With the conclusion of the biggest spy swap since the Cold War, the U.S. has defused a thorny diplomatic problem quickly and cleanly — and avoided damaging recent efforts to improve relations with Russia. And Moscow has escaped further embarrassment over a group of spies that over the years apparently had little if any success in ferreting out any useful secrets.
The 10 sleeper agents, who blended into American communities before being arrested two weeks ago, were back on Russian soil Saturday, a day after they were exchanged on the tarmac of the Vienna airport for four prisoners the Russians had accused of spying for the West.
Two of the prisoners were flown to England and the other two landed aboard a chartered jetliner at Dulles International Airport outside Washington late Friday.
The whirlwind exchange, which brought back memories of the Cold War years, was the culmination of an idea hatched more than a month ago within the White House, weeks before the 10 Russian sleeper agents were arrested June 27 after it was learned several of them were preparing to leave the country.
What was known as "the illegals program" had been first brought to the White House's attention in February, triggering weeks of meetings about how and when to proceed and what to do with the spies once they were apprehended, according to two White House officials, who spoke on condition of anonymity under ground rules set by the White House.
On a Friday afternoon, June 11, President Barack Obama was briefed in a meeting in the Oval Office. Among the issues discussed was how the matter could be brought to a swift conclusion so as not to complicate the president's efforts to "reset" improved relations with Russia. The possibility of a spy swap was raised during the meeting, said one of the officials.
While the arrests were not planned to facilitate such a trade, a swap appeared to have the most benefit to the United States. Little could be gained from locking up the Russian agents for years since they long had been under surveillance and appeared never to have obtained any U.S. secrets.
The president approved the swap. Still, the matter was never brought up when Obama hosted Russian President Dmitry Medvedev at the White House on June 24, three days before the Russian agents were arrested.
Soon thereafter, CIA Director Leon Panetta provided Russia's spy chief, Mikhail Fradkov, the names of four prisoners being held in Russia that the U.S. wanted to free, the officials said. A few days and three phone conversations later, Panetta and Fradkov agreed to the deal, the U.S. officials said.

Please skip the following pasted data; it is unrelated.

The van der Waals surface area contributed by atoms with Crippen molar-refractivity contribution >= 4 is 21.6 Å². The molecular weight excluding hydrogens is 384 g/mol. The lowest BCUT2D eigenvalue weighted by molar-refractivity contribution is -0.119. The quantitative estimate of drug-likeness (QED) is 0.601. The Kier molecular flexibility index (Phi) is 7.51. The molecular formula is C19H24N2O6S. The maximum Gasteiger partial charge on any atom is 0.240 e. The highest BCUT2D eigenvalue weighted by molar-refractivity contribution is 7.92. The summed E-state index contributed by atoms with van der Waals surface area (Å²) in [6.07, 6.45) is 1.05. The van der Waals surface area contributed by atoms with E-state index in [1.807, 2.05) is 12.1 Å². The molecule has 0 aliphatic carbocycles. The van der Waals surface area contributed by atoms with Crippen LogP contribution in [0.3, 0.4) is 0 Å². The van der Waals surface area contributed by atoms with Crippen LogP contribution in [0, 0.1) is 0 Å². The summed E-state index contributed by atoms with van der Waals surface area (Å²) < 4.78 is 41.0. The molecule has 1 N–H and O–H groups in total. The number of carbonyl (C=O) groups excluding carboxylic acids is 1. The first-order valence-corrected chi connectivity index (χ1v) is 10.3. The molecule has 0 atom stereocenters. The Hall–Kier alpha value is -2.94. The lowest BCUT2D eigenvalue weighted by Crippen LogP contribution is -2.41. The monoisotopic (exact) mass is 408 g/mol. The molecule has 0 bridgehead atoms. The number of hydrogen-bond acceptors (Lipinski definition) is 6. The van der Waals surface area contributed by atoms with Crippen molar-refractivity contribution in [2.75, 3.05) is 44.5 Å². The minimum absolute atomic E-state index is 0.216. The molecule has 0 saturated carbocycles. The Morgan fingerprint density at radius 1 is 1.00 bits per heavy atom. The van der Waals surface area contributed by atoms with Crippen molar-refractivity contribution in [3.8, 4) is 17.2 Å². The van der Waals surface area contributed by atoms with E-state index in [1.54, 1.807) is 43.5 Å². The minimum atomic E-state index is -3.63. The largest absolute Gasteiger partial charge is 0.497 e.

There was a flurry of bureaucratic wrangling, but the swap would rapidly move forward.
One U.S. condition was that the deal not be accompanied by any retaliatory steps against Americans.
Both sets of prisoners would begin radically different lives.
The 10 Russian agents and their families traded ordinary but fictional American lives for the realities of modern Russia. They were flown to Moscow with no hero's welcome.
Sasha Ivanov, a businessman walking by a Moscow train station, had this assessment: "They obviously were very bad spies if they got caught. They got caught, so they should be tried."
The four Russians accused of spying for the West were sprung from dismal Russian prisons. It was unclear where any of them planned to settle.
Igor Sutyagin, a 45-year-old arms researcher was convicted of spying for the United States via an alleged CIA front in Britain, although he maintained he provided nothing that wasn't available through open sources. Sergei Skripal, a former colonel in the Russian military intelligence, was found guilty of passing state secrets to Britain and had been sentenced to 13 years in prison in 2006.
Both men got off the chartered Boeing 762-200 at an airport in southern England before the jet continued on to the United States with the other two former Russian prisoners.
Alexander Zaporozhsky, a former colonel in the Russian Foreign Intelligence Service, and Gennady Vasilenko, a former KGB officer, flew to the United States. Zaporozhsky had faced an 18-year prison sentence for espionage on behalf of the United States. Vasilenko was sentenced to three years in prison for illegal weapons possession and resistance to authority.
All four signed confessions as a condition of their release, although the United States has not acknowledged the espionage charges.
State Department spokesman Mark Toner said the speed of the swap agreement reflects an improvement of U.S.-Russia relations. "It was done a lot more quickly than ever before," he said, alluding to Cold War-era spy swaps.
Associated Press writers Veronika Oleskyn, Vanessa Gera and George Jahn in Vienna; Jim Heintz, Khristina Narizhnaya and David Nowak in Moscow; Danica Kirka and Jill Lawless in London, and Robert Burns, Kimberly Dozier, Pete Yost, Matt Lee and Calvin Woodward in Washington contributed to this report.
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